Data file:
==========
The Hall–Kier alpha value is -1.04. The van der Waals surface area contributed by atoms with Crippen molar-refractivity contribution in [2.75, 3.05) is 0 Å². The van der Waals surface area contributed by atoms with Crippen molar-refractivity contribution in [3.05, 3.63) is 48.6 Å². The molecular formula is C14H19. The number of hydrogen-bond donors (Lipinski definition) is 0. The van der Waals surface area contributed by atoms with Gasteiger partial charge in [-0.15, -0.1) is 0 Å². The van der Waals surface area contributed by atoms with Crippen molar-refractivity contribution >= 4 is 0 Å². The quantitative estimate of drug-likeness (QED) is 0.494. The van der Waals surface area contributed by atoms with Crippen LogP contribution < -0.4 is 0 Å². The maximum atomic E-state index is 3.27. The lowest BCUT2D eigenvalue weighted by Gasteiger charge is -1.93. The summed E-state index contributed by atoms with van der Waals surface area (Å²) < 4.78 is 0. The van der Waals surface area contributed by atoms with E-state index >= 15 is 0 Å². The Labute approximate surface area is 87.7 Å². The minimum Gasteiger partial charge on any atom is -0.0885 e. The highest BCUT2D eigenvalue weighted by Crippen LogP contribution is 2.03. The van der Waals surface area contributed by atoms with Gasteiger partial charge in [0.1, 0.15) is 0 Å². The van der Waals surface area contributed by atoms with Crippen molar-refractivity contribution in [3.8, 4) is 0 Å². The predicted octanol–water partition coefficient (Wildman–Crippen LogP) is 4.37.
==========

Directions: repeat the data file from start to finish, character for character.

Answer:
The Hall–Kier alpha value is -1.04. The van der Waals surface area contributed by atoms with Crippen molar-refractivity contribution in [2.75, 3.05) is 0 Å². The van der Waals surface area contributed by atoms with Crippen molar-refractivity contribution in [3.05, 3.63) is 48.6 Å². The molecular formula is C14H19. The number of hydrogen-bond donors (Lipinski definition) is 0. The van der Waals surface area contributed by atoms with Gasteiger partial charge in [-0.15, -0.1) is 0 Å². The van der Waals surface area contributed by atoms with Crippen molar-refractivity contribution >= 4 is 0 Å². The quantitative estimate of drug-likeness (QED) is 0.494. The van der Waals surface area contributed by atoms with Crippen LogP contribution < -0.4 is 0 Å². The maximum atomic E-state index is 3.27. The lowest BCUT2D eigenvalue weighted by Gasteiger charge is -1.93. The summed E-state index contributed by atoms with van der Waals surface area (Å²) < 4.78 is 0. The van der Waals surface area contributed by atoms with E-state index >= 15 is 0 Å². The Labute approximate surface area is 87.7 Å². The minimum Gasteiger partial charge on any atom is -0.0885 e. The highest BCUT2D eigenvalue weighted by Crippen LogP contribution is 2.03. The van der Waals surface area contributed by atoms with Gasteiger partial charge in [0.1, 0.15) is 0 Å². The van der Waals surface area contributed by atoms with Crippen molar-refractivity contribution in [3.8, 4) is 0 Å². The predicted octanol–water partition coefficient (Wildman–Crippen LogP) is 4.37.